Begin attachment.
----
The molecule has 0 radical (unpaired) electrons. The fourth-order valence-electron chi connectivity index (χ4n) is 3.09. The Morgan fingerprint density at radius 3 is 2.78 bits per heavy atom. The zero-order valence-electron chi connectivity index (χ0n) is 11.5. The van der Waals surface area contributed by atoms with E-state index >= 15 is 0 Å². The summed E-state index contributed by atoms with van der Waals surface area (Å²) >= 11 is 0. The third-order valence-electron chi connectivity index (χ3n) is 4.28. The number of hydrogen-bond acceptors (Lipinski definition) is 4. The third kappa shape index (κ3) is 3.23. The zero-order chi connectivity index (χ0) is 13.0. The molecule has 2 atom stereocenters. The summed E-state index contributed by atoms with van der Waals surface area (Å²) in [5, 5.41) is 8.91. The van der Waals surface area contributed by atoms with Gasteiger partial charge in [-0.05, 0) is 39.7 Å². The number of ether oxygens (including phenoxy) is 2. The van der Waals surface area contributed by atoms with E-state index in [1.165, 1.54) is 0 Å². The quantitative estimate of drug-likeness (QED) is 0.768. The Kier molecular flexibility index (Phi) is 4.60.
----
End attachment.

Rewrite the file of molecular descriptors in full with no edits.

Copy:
The molecule has 0 radical (unpaired) electrons. The fourth-order valence-electron chi connectivity index (χ4n) is 3.09. The Morgan fingerprint density at radius 3 is 2.78 bits per heavy atom. The zero-order valence-electron chi connectivity index (χ0n) is 11.5. The van der Waals surface area contributed by atoms with E-state index >= 15 is 0 Å². The summed E-state index contributed by atoms with van der Waals surface area (Å²) >= 11 is 0. The third-order valence-electron chi connectivity index (χ3n) is 4.28. The number of hydrogen-bond acceptors (Lipinski definition) is 4. The third kappa shape index (κ3) is 3.23. The zero-order chi connectivity index (χ0) is 13.0. The molecule has 2 atom stereocenters. The summed E-state index contributed by atoms with van der Waals surface area (Å²) in [5, 5.41) is 8.91. The van der Waals surface area contributed by atoms with Gasteiger partial charge in [-0.05, 0) is 39.7 Å². The number of ether oxygens (including phenoxy) is 2. The van der Waals surface area contributed by atoms with E-state index in [1.165, 1.54) is 0 Å². The quantitative estimate of drug-likeness (QED) is 0.768. The Kier molecular flexibility index (Phi) is 4.60.